The Benefits of Crying at Work Tears often accompany an earnest show of emotion. It feels risky but is really very healthy.

By Jacqueline Whitmore

Opinions expressed by Entrepreneur contributors are their own.

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Children do it. Adults do it. Even the President of the United States does it.

President Barack Obama wiped his weepy eyes as he lovingly addressed his wife Michelle in his emotional farewell address in Chicago recently.

Joe Biden burst into tears as President Obama awarded him with the nation's highest civilian honor during a surprise ceremony last Tuesday. Biden turned his back to cameras and those in the crowd to wipe away tears of happiness seconds after Obama bestowed the vice president with the Presidential Medal of Freedom.

At one time or another, we all have had a bad day at work or have received some emotional news and cried about it. Both women and men cry when feeling happy, frustrated, sad, angry or helpless in a situation. Crying is a natural part of life. And although some people frown upon it in work situations, it can, and most likely will happen. And that's okay.

Here are some benefits to crying at work, or anywhere else.

Crying alleviates anxiety.

It's been said that anxiety is one of the most common mental health problems and crying is a common and useful response to dealing with it. However, when a situation becomes tense and emotions flare, most of us would rather get angry rather than cry in public. When you feel yourself on the brink of tears, excuse yourself and "take five." Or table the discussion for a later time. Simply ask for some time to pull yourself together. If you work in a traditional office environment, retreat to a private area -- your office, the bathroom, or even your car. Let yourself release that pent-up emotion, then return to work without mentioning it. It's best not to apologize for your tears. When you start apologizing, it makes everyone uncomfortable. Try to move forward the best you can.

Related: Crying at Work: Human or Humiliating?

Crying can build camaraderie.

While no expert would recommend crying as a strategy for career success, tears can be a means for communicating and showing empathy. People tend to connect with what they view as an authentic display of emotion. Often, crying invokes in co-workers and employees a natural empathy and a desire to help. One time a colleague started telling me about how her bi-polar son had tried to end his life. The memory was obviously still raw as I could clearly see the emotion on her face as her eyes started to well up with tears. When I saw her getting upset, I felt myself getting choked up too. This brief, but intimate, conversation connected us and brought us closer.

Related: Richard Branson: I Cried When I Sold Virgin Records

Crying can happen at any hour of the day.

In Sheryl Sandberg's book, Lean In, she believes it's okay to cry at work. "Crying happens," says Sandburg. "Emotions, after all, were developed as survival mechanisms; they're hardwired into our biology. Rather than spending time beating ourselves up for crying, we should accept the act as a part of what it means to be a human, emotional being who, by the way, doesn't shut off at 9 a.m. when the clock starts." I agree. If something or someone makes you cry at work, do not feel as if you are weak or giving away your power. The key is to acknowledge the emotion or the circumstances, then, if you have to, take a break and get some fresh air and a drink of water.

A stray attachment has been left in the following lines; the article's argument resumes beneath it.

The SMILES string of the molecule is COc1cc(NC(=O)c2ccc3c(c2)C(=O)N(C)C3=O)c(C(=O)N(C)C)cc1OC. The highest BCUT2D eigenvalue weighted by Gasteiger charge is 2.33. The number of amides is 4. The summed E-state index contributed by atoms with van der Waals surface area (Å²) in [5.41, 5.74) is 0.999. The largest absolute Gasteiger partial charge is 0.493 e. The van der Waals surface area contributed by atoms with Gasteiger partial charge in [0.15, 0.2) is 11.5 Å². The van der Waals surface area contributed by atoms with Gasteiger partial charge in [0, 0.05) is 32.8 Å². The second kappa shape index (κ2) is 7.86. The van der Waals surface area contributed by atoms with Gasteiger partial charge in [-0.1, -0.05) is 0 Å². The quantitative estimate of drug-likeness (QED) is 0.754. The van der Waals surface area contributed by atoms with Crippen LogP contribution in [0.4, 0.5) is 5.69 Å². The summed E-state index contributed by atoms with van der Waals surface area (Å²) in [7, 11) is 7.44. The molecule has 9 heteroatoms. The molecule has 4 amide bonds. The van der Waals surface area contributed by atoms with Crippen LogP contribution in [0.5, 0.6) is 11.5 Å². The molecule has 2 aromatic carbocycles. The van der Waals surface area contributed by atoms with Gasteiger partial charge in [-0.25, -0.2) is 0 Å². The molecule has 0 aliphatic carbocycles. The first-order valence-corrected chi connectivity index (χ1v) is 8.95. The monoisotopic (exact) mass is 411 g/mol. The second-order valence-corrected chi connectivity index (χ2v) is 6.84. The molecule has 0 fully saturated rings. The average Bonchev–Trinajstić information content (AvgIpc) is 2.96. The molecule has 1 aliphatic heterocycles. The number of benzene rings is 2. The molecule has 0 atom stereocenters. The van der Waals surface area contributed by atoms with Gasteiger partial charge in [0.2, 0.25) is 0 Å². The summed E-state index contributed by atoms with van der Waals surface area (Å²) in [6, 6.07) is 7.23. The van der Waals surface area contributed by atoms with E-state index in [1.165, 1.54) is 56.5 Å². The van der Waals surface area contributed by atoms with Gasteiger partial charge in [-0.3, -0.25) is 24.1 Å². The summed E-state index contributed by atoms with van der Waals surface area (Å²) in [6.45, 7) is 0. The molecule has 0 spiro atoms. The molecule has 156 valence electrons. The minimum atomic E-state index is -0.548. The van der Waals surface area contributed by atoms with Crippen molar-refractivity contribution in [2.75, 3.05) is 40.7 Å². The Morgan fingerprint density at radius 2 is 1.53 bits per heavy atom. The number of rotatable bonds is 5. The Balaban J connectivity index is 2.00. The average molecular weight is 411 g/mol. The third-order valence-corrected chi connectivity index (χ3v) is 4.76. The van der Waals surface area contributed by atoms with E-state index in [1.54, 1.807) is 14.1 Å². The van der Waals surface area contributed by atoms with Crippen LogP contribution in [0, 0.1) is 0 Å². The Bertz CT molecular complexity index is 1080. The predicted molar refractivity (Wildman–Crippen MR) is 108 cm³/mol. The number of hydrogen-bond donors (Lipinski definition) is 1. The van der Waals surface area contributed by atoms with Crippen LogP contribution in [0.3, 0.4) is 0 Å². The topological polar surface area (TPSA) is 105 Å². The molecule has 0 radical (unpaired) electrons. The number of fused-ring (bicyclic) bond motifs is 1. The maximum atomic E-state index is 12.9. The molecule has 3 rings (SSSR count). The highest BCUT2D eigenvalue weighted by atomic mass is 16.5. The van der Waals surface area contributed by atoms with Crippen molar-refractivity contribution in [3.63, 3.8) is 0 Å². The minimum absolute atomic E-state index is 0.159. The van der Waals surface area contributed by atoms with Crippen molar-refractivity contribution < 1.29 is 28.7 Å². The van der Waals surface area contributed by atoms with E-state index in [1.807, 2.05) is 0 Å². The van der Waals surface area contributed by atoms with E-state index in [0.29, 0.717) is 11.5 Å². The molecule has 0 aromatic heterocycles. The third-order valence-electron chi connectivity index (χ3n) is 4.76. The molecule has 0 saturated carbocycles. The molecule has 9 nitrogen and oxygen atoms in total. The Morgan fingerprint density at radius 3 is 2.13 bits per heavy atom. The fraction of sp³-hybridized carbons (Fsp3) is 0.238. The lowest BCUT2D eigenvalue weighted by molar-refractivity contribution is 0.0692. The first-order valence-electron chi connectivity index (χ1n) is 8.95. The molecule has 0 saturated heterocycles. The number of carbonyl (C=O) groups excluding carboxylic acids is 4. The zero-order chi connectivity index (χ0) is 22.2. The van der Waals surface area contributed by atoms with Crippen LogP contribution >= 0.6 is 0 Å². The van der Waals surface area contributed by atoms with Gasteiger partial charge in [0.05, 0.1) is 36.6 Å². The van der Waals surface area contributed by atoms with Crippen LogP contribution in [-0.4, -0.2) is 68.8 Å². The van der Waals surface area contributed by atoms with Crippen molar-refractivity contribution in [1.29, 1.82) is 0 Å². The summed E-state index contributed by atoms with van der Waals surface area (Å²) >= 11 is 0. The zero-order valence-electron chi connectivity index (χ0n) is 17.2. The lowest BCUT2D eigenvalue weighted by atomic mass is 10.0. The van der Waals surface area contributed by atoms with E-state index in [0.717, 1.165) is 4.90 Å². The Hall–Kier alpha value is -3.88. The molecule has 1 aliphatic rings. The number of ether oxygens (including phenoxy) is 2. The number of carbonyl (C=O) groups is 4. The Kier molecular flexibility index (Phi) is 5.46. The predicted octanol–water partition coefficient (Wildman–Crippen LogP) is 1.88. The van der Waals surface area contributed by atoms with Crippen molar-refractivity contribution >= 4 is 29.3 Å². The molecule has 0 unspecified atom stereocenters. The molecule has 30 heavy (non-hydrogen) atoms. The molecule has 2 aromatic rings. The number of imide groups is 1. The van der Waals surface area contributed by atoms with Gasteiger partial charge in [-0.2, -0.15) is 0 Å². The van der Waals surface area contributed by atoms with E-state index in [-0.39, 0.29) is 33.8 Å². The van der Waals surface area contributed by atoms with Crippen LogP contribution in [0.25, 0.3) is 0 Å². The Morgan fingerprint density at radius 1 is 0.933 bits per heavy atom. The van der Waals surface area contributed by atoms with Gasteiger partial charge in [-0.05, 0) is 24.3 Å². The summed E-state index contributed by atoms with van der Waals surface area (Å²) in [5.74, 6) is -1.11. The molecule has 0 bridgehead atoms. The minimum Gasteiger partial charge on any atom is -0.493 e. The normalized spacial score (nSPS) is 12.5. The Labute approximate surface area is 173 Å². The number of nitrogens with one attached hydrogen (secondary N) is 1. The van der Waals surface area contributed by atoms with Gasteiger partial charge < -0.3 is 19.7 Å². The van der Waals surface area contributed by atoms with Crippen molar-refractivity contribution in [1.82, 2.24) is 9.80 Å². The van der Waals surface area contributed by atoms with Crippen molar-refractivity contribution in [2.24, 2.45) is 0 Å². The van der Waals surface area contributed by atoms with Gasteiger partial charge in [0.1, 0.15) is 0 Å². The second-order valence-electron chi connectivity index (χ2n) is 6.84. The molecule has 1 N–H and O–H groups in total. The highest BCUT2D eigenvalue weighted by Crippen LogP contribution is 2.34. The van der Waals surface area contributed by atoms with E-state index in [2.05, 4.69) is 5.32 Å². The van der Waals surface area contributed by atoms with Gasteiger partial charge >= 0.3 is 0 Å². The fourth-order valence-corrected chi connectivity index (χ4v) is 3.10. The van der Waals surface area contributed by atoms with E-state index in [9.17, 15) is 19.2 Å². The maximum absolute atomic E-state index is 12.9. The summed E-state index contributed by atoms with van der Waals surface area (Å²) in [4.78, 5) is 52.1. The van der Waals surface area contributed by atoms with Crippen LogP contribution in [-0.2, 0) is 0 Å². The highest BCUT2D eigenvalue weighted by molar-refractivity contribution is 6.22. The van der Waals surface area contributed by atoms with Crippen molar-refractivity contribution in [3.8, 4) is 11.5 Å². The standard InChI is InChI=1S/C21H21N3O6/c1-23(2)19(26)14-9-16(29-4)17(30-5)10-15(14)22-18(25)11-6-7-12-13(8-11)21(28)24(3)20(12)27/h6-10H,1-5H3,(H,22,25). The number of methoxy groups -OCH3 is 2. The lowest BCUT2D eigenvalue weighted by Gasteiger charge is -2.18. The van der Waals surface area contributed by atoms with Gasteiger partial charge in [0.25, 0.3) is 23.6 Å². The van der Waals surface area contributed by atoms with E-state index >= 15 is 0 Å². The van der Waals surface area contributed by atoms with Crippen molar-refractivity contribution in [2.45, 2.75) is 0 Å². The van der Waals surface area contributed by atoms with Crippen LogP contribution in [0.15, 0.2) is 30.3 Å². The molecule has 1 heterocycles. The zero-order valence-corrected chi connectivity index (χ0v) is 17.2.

Related: How to Handle Emotional Outbursts at Work

Crying is not just a woman's emotion.

Crying is simply an emotional reaction and most emotion at work stems from frustration, and not sadness. Research conducted by Anne Kreamer for her 2011 book, It's Always Personal: Emotion in the New Workplace, found that men and women at all levels of management reported crying on the job: 41 percent of women and 9 percent of men said they'd cried at work during the previous year and that it had made no difference in terms of their success. If someone begins to cry in your presence, don't get embarrassed or make a big deal of it. Allow the person some time to gather his or her thoughts and regain their composure. If you become uncomfortable, offer the person some privacy, and perhaps a tissue.

Crying can improve your health.

Tears are not necessarily a sign of weakness, but a sign of strength, courage and authenticity. According to Judith Orloff, MD, there are numerous health benefits of tears. They lubricate your eyes, remove irritants, reduce stress hormones, and contain antibodies that fight pathogenic microbes. Crying can make you feel better, even when a problem persists. In addition to physical detoxification, emotional tears heal the heart and combat stress and negativity.

Crying can boost productivity.

If something is bubbling beneath the surface, it helps to tap into your emotions and clear the air. Shedding some tears can relieve pent-up frustration that has been festering for a period of time. It's not uncommon for friends and spouses to get closer when one person has the courage to reveal his or her feelings and emotions, which, in turn, can bring a problem to the forefront, initiate a productive conversation, and may help foster a stronger, more successful relationship.

So let go of the outmoded, misconceptions about crying. To stay healthy and release stress, go ahead and have a good cry.

Wavy Line
Jacqueline Whitmore

Author, Business Etiquette Expert and Founder of The Protocol School of Palm Beach

Jacqueline Whitmore is an etiquette expert and founder of the Protocol School of Palm Beach in Palm Beach, Fla. She is the author of Poised for Success: Mastering the Four Qualities That Distinguish Outstanding Professionals (St. Martin's Press, 2011) and Business Class: Etiquette Essentials for Success at Work (St. Martin's Press, 2005).

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